Power of Attorney and Your Investments—10 Tips

Investments Power of Attorney April 30, 2016 Author: Woody Derricks

Power of Attorney and Your Investments—10 Tips

Source: FINRA, Financial Industry Regulatory Authority

It’s never too early to consider how you want your financial affairs to be managed if something happens to you. One solution is to grant a power of attorney (POA) for your investments account assets to your spouse, sibling, adult child or close friend—someone you trust to act wisely and in your best interest. Many factors determine the type of POA you need, and whether it will hold up when needed.

What is a Power of Attorney?
A POA is a legal document you sign to grant someone you trust with authority to make decisions on your behalf. Based on the authority you grant, this attorney-in-fact, or agent, has the legal right to make the decisions you would make if you were able. Many states require that POA documents be in writing, witnessed and notarized.

A POA can be important—even essential—to managing your financial affairs in the event you unexpectedly become unable to manage things on your own. For example, a health issue might land you in a hospital or rehabilitation center for a lengthy period, or you could become mentally incapacitated.

Planning for the future with a POA could minimize complications to addressing your financial goals, but it may feel like a daunting task. Depending on your circumstances, you may want to talk to an attorney who specializes in these types of arrangements.

Power of Attorney Tips
Below are 10 tips to help you understand, create and prudently use a POA for your investment account assets. For a full description, refer to:

1. Don’t Let Anyone Pressure You into Signing a POA
2. Select an Agent Who Understands Your Investment Goals and Objectives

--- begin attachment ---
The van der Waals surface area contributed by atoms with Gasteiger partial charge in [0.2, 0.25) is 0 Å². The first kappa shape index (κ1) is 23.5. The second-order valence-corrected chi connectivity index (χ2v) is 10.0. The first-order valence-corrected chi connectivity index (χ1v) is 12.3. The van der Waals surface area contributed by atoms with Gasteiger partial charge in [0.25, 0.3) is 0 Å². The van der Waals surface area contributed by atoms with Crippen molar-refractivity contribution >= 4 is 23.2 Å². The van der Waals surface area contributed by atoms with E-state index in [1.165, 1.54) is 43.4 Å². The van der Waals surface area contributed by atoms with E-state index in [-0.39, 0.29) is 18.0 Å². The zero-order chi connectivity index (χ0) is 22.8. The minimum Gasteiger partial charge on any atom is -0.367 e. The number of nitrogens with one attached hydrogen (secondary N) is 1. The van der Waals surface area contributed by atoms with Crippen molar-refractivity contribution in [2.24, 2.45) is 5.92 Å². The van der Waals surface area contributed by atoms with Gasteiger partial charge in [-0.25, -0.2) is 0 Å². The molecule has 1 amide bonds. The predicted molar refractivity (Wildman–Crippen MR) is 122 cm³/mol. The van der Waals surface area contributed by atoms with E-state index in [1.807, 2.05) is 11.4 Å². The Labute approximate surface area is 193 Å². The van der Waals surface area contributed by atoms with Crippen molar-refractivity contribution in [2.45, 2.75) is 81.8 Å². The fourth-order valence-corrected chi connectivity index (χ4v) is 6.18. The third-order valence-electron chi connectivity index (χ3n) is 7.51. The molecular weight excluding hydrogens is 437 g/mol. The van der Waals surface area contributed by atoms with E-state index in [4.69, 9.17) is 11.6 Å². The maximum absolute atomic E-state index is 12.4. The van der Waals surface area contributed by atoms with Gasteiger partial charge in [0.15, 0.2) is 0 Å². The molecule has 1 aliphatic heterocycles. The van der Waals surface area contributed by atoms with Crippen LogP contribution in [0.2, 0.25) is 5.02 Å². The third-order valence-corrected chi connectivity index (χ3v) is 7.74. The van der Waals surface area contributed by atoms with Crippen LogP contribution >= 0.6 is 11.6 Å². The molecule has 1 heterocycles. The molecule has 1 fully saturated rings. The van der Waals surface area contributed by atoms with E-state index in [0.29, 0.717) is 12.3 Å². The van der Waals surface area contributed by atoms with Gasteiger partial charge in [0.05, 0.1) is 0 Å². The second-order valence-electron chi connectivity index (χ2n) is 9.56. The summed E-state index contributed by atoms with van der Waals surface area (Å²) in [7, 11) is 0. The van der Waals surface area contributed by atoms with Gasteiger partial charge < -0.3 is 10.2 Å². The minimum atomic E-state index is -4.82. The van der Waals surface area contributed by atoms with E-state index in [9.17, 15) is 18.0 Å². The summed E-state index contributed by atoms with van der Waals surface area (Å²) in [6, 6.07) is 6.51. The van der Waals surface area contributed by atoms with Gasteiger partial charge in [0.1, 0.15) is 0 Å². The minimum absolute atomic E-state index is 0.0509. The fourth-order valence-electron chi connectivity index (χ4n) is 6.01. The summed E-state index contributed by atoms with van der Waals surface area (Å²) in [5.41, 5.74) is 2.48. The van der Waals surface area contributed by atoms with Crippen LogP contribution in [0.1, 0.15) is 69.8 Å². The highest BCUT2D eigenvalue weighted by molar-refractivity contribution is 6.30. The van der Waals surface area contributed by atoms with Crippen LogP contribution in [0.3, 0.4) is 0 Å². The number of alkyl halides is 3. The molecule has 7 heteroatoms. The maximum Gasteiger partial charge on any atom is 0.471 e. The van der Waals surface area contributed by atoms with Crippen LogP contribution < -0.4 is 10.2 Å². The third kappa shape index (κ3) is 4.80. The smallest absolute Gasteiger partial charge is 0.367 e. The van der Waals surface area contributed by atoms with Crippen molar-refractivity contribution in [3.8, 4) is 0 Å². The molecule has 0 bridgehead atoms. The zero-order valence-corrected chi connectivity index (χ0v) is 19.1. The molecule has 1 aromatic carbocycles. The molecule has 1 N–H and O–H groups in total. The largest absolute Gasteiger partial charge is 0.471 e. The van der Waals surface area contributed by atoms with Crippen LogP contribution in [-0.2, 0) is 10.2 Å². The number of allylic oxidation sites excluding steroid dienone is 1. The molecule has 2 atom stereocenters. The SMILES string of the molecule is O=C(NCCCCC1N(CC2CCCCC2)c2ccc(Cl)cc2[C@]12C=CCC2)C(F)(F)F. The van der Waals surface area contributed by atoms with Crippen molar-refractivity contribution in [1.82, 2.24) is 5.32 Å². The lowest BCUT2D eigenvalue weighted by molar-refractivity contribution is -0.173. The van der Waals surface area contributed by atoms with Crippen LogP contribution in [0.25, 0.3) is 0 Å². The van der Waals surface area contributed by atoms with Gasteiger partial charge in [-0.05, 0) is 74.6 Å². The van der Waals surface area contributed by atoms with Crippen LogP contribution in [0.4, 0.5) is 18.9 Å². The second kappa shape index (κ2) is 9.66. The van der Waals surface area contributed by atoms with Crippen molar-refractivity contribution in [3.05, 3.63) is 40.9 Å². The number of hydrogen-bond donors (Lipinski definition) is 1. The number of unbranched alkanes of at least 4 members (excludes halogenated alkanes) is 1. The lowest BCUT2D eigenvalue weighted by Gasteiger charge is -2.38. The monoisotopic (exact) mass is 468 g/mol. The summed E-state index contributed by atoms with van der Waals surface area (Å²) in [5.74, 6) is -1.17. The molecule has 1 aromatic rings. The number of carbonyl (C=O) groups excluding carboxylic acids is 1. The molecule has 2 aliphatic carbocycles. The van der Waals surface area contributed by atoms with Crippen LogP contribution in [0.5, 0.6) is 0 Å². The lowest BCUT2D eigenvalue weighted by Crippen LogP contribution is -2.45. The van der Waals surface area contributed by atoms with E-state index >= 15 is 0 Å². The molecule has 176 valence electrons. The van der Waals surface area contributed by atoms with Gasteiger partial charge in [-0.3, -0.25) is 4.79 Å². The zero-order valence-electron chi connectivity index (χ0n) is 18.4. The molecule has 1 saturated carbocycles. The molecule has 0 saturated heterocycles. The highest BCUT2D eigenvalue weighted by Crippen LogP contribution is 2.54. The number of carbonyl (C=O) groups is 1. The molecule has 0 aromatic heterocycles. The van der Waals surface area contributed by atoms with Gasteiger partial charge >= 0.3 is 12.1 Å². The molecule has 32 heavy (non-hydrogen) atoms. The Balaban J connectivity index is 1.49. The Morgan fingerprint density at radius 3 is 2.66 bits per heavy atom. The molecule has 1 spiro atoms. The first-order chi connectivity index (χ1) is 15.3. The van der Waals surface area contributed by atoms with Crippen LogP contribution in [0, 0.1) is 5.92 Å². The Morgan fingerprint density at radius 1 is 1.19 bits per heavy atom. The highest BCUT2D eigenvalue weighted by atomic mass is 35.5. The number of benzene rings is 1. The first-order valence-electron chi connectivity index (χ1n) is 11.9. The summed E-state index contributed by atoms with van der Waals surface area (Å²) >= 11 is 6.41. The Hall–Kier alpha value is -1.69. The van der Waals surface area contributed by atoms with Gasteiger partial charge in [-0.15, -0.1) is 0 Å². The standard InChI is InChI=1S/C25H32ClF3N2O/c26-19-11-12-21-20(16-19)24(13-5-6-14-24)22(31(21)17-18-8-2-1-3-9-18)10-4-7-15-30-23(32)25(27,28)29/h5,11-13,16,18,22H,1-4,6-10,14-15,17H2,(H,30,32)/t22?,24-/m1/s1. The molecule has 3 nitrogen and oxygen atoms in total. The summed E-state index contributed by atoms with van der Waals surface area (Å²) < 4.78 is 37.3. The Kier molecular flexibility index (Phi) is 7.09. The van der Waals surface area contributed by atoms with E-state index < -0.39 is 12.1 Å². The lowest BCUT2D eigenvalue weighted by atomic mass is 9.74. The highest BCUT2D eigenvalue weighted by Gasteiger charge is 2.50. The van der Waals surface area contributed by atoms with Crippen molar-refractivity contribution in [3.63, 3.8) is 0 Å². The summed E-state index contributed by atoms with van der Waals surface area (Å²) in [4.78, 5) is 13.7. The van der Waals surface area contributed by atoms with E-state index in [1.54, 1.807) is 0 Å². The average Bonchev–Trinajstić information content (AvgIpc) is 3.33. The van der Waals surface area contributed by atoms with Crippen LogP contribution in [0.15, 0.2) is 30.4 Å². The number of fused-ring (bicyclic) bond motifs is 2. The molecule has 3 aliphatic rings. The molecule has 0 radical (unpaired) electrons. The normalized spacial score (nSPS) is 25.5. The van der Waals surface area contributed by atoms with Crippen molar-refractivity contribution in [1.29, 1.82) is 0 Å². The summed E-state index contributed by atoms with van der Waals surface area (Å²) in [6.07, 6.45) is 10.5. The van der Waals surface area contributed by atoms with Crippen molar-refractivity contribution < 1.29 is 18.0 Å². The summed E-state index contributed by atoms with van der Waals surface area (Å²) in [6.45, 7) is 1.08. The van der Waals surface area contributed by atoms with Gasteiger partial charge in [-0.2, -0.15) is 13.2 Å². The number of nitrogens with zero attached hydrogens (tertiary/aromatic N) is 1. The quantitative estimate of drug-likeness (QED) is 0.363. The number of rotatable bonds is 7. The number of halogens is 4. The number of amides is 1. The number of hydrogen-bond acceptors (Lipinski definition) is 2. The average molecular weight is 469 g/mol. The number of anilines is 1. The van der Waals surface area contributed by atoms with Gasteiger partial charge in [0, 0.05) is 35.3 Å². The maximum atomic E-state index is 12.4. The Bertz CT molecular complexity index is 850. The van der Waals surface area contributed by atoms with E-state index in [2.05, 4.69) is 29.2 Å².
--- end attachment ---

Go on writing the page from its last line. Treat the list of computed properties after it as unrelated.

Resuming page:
3. Be Specific About the Authority You Are Granting
4. Make Your POA Durable
5. Check the POA Requirements for Your State
6. Find Out if Your Financial Institution Has Its Own POA Forms
7. Check in With Your Financial Institution Periodically
8. Know How to Change or Revoke Your POA
9. Understand the Difference between POA, Discretionary and Managed Accounts
10. Have a Backup Plan

While a POA can provide clarity on how your affairs will be managed while you are still living, it does not replace the need for a comprehensive estate plan that takes effect when you die. POA arrangements terminate upon your death or the death of your agent, so make sure you also have considered what will happen to your investment assets and other finances when you pass away.

Here are some additional resources on POA:
FINRA: Estate Planning: Power of Attorney
American Bar Association: Estate Planning FAQs
National Academy of Elder Law Attorneys
AARP: Financial POA
Securities and Exchange Commission: Investor Bulletin and Consumer Advisory: Planning for Diminished Capacity and Illness

The opinions voiced in this material are for general information only and are not intended to provide specific advice or recommendations for any individual.

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